The researchers from Rice University were inspired by the skin of cephalopods like octopus and squid, which they believe, can detect colour directly through their skin. The sensor they have created uses complementary metal-oxide semi-conductor (CMOS) technology and can fit on a self contained chip.
“Today’s colour filtering mechanisms often involve materials that are not CMOS-compatible, but this new approach has advantages beyond on-chip integration,” said Naomi Halas from Rice University.
It is also more compact and simple and more closely mimics the way living organisms see colours, Halas added.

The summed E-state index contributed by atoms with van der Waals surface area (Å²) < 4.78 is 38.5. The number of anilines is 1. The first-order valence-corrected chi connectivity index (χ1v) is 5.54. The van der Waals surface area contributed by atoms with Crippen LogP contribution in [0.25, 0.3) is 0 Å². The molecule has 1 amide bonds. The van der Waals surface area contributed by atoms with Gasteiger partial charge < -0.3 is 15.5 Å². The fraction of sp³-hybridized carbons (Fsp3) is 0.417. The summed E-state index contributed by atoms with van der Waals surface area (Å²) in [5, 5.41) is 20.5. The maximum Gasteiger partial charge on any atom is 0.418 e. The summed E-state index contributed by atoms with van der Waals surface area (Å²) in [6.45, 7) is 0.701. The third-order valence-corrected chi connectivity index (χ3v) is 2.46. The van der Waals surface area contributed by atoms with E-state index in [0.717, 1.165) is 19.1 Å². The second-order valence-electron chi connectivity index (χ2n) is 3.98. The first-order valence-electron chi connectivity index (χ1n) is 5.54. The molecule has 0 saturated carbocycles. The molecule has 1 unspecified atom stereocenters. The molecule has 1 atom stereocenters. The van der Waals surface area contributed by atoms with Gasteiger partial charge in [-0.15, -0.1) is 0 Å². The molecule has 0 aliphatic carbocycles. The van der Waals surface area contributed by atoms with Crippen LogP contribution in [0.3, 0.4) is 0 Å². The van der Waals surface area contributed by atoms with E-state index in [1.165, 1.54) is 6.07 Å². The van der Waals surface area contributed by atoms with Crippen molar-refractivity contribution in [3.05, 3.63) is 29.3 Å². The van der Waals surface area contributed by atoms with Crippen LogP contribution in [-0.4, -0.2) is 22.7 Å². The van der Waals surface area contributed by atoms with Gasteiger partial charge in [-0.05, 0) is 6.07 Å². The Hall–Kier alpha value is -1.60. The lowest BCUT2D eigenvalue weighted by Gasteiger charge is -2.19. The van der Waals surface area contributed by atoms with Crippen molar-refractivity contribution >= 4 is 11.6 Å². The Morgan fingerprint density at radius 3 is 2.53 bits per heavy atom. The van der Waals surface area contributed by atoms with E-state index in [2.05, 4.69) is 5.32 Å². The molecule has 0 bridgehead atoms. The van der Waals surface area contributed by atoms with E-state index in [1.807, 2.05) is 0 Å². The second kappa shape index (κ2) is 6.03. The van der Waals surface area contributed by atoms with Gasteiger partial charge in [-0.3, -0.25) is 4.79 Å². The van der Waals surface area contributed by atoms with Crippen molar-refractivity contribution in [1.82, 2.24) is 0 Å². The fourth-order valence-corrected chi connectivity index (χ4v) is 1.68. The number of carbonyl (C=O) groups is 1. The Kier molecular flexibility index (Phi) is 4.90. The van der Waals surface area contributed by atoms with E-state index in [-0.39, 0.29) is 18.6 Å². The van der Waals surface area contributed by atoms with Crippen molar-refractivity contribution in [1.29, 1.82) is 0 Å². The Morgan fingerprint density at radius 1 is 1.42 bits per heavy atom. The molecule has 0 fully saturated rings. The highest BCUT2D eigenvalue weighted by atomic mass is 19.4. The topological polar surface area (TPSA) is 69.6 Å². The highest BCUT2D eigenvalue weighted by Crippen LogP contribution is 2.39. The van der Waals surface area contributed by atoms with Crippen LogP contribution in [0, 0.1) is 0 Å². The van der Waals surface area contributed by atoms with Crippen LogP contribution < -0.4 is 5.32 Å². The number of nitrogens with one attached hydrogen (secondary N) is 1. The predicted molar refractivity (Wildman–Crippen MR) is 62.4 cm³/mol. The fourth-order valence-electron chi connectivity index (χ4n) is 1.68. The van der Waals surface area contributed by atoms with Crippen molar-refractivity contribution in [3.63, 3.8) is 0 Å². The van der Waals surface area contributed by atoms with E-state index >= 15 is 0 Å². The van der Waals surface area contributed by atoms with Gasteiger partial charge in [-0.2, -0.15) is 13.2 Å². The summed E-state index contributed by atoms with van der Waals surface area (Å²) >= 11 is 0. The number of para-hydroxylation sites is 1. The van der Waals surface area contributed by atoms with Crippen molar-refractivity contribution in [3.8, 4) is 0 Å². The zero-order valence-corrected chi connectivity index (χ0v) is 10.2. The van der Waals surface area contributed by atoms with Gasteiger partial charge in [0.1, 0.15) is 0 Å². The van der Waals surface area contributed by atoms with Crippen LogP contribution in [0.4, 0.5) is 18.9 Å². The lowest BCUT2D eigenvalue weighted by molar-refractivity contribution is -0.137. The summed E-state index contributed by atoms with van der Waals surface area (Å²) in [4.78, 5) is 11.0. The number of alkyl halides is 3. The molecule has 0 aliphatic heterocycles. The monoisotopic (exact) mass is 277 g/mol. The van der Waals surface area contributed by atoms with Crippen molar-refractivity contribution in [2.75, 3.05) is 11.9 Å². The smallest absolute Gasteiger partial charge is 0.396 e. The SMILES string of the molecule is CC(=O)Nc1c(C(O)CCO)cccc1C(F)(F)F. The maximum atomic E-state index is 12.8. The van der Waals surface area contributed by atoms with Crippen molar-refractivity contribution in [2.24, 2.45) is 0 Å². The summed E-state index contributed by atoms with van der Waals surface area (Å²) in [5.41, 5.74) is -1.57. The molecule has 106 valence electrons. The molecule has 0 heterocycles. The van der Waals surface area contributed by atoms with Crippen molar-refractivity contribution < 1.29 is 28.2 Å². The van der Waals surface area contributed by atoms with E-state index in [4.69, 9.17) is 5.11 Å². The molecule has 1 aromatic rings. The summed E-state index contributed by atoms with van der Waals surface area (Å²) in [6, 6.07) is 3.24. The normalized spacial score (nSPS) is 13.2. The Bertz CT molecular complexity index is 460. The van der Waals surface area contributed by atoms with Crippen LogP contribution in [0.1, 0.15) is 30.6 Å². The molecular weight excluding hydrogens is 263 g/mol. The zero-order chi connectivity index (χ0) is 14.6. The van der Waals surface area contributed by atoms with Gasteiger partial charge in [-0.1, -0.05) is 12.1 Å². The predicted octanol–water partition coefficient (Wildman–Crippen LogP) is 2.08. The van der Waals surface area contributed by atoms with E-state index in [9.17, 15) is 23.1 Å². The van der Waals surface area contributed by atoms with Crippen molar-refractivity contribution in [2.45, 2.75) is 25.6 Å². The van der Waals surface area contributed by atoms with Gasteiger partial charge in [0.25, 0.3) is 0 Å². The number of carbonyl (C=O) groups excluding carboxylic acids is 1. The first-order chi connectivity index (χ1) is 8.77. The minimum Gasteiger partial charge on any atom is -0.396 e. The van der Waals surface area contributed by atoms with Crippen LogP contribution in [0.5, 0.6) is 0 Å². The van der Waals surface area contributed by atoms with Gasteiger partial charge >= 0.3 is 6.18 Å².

The sensor is a result of a $6 million research programme funded by the US Office of Naval Research that aimed to mimic cephalopod skin using metamaterials – compounds that blur the line between material and machine.
Cephalopods like octopus and squid are masters of camouflage but they are also colour blind.
Based on this hypothesis, Rice University student Bob Zheng designed a photonic system that could detect coloured light.
“Bob has created a biomimetic detector that emulates what we are hypothesising the squid skin sees,” Halas added.
The research was published in the journal Advanced Materials.